Catholic belief, prayers and spiritual teaching
ABANDONMENT TO DIVINE PROVIDENCE (cont)
by Fr Jean-Pierre de Caussade, SJ
Book 2 - On the state of abandonment
Ch 2. The duties of those souls called by God to the state of abandonment
From souls in this state God exacts the most perfect docility to the action of His grace.
It is necessary to be detached from all that one feels, and from all that one does, to follow this method, by which one subsists in God alone, and in the present duty. All regard to what is beyond this should be cut off as superfluous. One must restrict oneself to the present duty without thinking of the preceding one, or of the one which is to follow.
I imagine the law of God to be always before you, and that the practice of abandonment has rendered your soul docile to the divine action. You feel some impulse that makes you say, " I have a drawing towards this person"; or "I have an inclination to read a certain book, to receive, or to give certain advice, to complain of certain things, to open my mind to another, or to receive confidence; to give away something, or to perform some action." Well! obey this impulse according to the inspiration of grace without stopping to reflect, to reason, or to make efforts. Give yourself up to these things for as long as God wishes without doing so through any self-will.
In the state in question the will of God is shown to us because He dwells within us. This will ought to supplant all our usual supports. At each moment we have to practise some virtue. To this the obedient soul is faithful; nothing of what it has learnt by reading, or hearing is forgotten, and the most mortified novice could not fulfil her duties better. It is for this that these souls are attracted sometimes to one book, sometimes to another; or else to make some remark, some reflexion on what may seem but a trifling circumstance.
time God gives them the attraction to learn something that at some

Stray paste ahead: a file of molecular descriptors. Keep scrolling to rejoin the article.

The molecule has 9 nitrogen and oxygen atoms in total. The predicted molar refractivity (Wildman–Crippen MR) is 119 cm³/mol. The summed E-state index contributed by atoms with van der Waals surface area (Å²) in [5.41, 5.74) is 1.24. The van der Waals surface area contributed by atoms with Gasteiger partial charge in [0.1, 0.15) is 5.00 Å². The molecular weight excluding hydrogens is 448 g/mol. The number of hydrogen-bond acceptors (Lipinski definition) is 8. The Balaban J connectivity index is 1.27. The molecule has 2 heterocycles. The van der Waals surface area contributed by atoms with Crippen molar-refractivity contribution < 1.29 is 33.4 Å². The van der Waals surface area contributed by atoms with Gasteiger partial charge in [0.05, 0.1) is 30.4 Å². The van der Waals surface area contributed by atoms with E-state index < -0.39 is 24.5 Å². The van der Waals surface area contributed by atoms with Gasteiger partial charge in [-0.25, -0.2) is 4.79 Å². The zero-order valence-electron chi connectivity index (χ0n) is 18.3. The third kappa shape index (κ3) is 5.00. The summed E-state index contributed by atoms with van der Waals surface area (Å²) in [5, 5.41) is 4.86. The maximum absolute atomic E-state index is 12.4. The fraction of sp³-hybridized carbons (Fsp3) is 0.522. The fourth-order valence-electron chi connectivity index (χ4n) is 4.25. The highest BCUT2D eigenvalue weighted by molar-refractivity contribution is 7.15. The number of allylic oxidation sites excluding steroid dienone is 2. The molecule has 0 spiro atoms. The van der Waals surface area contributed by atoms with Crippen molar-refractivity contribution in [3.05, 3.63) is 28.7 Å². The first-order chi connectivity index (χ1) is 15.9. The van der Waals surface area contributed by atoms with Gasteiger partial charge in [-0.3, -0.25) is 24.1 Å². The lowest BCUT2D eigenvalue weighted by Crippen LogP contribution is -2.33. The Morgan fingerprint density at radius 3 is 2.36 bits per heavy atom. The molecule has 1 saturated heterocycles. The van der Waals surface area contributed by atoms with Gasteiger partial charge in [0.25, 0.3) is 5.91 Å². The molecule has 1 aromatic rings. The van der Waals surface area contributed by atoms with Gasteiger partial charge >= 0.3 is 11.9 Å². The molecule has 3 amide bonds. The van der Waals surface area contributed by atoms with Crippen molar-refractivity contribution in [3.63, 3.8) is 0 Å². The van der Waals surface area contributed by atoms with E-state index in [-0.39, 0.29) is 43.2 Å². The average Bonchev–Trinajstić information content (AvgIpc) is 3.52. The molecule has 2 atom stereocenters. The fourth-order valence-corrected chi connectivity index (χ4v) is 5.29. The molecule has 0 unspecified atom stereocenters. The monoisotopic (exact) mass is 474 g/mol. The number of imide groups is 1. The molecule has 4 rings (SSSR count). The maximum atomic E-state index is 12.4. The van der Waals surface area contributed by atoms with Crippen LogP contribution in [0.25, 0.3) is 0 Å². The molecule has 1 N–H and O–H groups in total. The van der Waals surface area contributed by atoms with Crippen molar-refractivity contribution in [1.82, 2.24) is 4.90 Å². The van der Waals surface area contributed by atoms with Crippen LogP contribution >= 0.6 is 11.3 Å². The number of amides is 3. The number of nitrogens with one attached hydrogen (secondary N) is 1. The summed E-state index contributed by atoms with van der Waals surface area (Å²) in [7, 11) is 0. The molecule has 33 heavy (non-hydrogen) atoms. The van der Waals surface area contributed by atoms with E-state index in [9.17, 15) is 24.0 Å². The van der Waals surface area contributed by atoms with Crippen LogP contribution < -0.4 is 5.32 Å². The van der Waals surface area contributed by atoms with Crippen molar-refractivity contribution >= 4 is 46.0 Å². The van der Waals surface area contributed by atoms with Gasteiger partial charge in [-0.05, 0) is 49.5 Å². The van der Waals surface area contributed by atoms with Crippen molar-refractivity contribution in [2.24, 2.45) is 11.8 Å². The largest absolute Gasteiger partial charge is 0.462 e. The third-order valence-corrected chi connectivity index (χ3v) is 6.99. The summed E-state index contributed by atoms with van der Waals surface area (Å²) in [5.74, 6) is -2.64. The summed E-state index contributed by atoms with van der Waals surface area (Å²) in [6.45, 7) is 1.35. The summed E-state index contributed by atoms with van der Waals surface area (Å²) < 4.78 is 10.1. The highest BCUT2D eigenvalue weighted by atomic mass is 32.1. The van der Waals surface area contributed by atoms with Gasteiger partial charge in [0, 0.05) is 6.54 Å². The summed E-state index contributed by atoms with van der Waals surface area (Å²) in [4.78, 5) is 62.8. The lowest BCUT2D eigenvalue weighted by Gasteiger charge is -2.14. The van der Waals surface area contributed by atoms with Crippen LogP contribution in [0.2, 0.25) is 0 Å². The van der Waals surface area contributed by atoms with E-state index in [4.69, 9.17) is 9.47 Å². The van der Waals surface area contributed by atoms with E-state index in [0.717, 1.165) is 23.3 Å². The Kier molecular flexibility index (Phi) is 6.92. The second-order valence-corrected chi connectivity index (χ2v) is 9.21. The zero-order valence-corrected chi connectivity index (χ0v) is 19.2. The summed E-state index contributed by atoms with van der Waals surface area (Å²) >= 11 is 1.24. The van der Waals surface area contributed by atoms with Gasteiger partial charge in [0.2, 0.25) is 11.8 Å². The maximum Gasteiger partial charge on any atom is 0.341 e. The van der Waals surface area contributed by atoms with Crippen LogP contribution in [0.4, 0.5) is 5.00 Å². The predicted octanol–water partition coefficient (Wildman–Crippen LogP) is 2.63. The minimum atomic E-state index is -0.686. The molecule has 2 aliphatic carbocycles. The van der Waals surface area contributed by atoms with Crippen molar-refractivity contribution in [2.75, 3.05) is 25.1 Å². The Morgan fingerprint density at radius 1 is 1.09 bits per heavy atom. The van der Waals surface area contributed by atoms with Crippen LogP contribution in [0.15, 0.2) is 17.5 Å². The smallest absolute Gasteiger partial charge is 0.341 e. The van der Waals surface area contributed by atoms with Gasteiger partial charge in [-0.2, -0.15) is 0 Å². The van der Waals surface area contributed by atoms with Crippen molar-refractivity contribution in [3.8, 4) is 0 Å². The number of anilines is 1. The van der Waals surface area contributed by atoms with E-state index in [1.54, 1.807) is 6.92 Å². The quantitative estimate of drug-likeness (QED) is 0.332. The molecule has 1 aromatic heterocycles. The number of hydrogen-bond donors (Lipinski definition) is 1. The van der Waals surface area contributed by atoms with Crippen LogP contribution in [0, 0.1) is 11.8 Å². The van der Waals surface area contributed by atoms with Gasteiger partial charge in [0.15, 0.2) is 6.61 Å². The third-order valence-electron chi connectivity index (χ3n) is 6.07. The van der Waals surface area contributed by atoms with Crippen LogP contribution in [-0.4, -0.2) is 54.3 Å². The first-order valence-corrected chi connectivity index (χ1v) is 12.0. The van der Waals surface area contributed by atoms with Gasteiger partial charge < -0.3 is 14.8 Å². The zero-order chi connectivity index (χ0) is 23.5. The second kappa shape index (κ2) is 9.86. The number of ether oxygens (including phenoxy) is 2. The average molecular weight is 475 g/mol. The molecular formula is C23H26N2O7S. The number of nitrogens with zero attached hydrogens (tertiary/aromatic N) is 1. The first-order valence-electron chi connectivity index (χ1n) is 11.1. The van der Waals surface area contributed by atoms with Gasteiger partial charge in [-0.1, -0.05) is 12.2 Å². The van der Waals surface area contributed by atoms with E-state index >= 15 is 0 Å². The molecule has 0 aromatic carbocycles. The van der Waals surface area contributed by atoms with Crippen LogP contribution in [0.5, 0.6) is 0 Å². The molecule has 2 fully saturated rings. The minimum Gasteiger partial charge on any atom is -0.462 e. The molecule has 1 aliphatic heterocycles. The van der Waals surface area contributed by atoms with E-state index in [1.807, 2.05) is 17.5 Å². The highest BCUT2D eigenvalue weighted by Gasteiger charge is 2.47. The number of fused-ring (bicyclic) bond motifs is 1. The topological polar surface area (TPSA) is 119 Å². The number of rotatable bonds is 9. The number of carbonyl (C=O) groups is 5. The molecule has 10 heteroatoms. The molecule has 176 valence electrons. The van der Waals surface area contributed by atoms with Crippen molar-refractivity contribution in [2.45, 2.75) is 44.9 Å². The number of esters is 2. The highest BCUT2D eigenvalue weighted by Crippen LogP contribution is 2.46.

future time will encourage them in the practice of virtue.
Whatever these souls do, they do because they feel an attraction
for it, without knowing why. All they can explain on the subject
can be reduced to this: "I feel myself drawn to write, to read, to
ask, to examine this; I follow this attraction, and God who gives
it to me keeps these particular things in reserve in my faculties
to become in future the nucleus of other attractions which will
become useful to myself and others." This is what makes it
necessary for these souls to be simple, gentle, yielding, and
submissive to the faintest breath of these scarcely perceptible
he more assiduously do they apply themselves to their little work, so simple, so hidden, so secret, and outwardly contemptible, the more does God embroider and embellish it with brilliant colours. On the surface of this simple canvas of love and obedience His hand traces the most beautiful design, the most delicate, and intricate pattern, the most divine figures. "Mirificavit Dominus sanctum suum." "The Lord hath made His holy one wonderful" (Psalm iv).
It is true that a canvas simply and blindly given up
to the work of the pencil only feels its movement at each moment.
Each blow of the hammer on the chisel can only produce one cruel
mark at a time, and the stone struck by repeated blows cannot
know, nor see the form produced by them. It only feels that it is
being diminished, filed, cut, and altered by the chisel. And a
stone that is destined to become a crucifix or a statue without
knowing it, if it were asked, "What is happening to you? " would
reply if it could speak, "Do not ask me, I only know one thing,
and that is, to remain immovable in the hands of my master, to
love him, and to endure all that he inflicts upon me. As for the
end for which I am destined, it is his business to understand how
it is to be accomplished; I am as ignorant of what he is doing as
of what I am destined to become; all I know is that his work is
the best, and the most perfect that could be, and I receive each
blow of the chisel as the most excellent thing that could happen
to me, although, truth to tell, each blow, in my opinion, causes
the idea of ruin, destruction, and disfigurement. But that is not
my affair; content with the present moment, I think of nothing but
my duty, and I endure the work of this clever master without
knowing, or occupying myself about it."
Continue thus in your own groove without studying the way, the ins and outs, and surroundings, the names or particulars of the places; go on blindly pursuing this path, and you will be shown what is to follow. Seek only the kingdom of God and His justice by love and obedience, and all the rest will be added to you.
We meet with many souls who are distresses
about themselves, and inquire anxiously, "Who will direct us so
that we may become mortified and holy, and attain perfection?" Let
them search in books for the description and characteristics of
this marvellous work, its nature and qualities; but as for you, do
you remain peacefully united to God by love, and follow blindly
the clear straight path of duty. The angels are at your side
during this time of darkness, and they will bear you up. If God
requires more of you, He will make it known to you by His